LOCATION: Littlefield BK.NY
I was about to move to Chicago, from Portland, Oregon to start art school. Being a lifetime music nerd, I acclimated myself to the idea of moving halfway across the country by trying to discover what was going on in my new home's music scene. I think it was WIRE magazine that twigged me to Tortoise. My first purchase was the Gamera EP on day-glo yellow vinyl (oh, how I wish I still had that copy). The encounter was transformative. A few years later, I saw them live for the first time, at a blistering sold out show, headlining one of the Lounge Axe farewell gigs, as it was ignobly shut down. Subsequent albums, Millions Now Living and TNT are landmarks in my aesthetic evolution.
Somewhere along the way, either I got overly comfortable with Tortoise, or they got too complacent. Historically, I've blamed guitarist Jeff Parker, who replaced David Pajo and Bundy K. Brown before him. Seeing them live, though, I have to admit I've been too harsh. Parker is, of course, a great guitarist, but I'm still not sure he's the best one for Tortoise. Where every member of the band is a stylistic swiss army knife, Parker seems to have one setting: the jazz guy in a rock band. Maybe a more omnibus, all-styles guitarist would push their sonics further afield.
This night also made me reassess my opinions of their LPs. Two albums—Standards and Beacons of Ancestorship—easily supplied the most barnstorming takes of the night. I liked both albums, well enough, when they were released but clearly have not gone back to them enough.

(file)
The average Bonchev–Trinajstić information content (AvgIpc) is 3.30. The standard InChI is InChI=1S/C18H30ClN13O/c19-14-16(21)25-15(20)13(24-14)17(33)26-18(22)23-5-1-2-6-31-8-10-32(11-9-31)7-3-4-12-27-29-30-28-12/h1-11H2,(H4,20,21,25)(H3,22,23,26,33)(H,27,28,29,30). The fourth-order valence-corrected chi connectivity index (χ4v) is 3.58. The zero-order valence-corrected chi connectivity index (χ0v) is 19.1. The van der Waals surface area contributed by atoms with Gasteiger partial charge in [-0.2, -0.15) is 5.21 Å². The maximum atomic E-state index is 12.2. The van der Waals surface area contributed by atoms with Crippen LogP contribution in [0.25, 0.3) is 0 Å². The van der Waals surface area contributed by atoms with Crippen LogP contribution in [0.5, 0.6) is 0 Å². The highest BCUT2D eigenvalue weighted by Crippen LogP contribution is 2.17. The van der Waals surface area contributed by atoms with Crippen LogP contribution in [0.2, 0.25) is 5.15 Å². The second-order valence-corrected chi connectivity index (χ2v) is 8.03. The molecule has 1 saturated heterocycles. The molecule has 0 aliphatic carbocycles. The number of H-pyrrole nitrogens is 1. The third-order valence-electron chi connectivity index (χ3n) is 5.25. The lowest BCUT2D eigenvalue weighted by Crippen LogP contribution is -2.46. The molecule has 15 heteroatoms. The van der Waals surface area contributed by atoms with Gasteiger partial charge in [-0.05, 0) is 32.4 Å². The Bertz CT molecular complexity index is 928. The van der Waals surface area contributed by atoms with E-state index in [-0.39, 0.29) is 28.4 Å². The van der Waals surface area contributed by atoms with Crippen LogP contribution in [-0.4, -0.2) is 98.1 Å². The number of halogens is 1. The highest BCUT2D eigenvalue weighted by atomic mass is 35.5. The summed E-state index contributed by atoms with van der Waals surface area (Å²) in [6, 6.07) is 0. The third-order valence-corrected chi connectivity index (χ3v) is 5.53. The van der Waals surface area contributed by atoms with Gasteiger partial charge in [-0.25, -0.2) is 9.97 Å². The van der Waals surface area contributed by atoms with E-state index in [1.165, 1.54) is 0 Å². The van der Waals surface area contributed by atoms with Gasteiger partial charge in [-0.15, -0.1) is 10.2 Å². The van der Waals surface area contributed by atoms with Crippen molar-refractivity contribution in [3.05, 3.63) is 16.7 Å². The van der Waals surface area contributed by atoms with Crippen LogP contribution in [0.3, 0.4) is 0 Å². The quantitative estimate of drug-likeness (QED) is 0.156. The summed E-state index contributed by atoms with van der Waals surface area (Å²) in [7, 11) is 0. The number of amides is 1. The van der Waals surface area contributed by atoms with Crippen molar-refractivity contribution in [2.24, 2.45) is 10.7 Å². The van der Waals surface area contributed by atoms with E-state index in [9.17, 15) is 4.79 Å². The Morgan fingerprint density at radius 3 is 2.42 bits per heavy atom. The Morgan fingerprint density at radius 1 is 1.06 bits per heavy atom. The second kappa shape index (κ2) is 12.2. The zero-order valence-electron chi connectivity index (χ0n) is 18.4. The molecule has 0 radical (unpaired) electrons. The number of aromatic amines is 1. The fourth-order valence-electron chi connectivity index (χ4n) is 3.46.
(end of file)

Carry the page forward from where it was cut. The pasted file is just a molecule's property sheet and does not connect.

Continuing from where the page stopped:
I showed up early, for the first act of the night: Man Forever, led by Kid MIllions of Oneida. I'd seen a set by him before and been put off by it. Recently I'd listened to an excellent album by him with the classical ensemble So Percussion, and thought it was worth a second chance. Unfortunately, this night was an almost carbon copy of the first disappointment. I was treated to a wanking drum circle with intermittent wordless singing in poor multi-part harmony. I did score a copy of said album with So Percussion on vinyl though…
Mind Over Mirrors was worth the early arrival, though. His pump-organ and arpeggio-driven ambient drone is simple but supple. It contains deep wells of tone and dissonance to dwell in.
NOTES: Tortoise; Mind Over Mirrors; Man Forever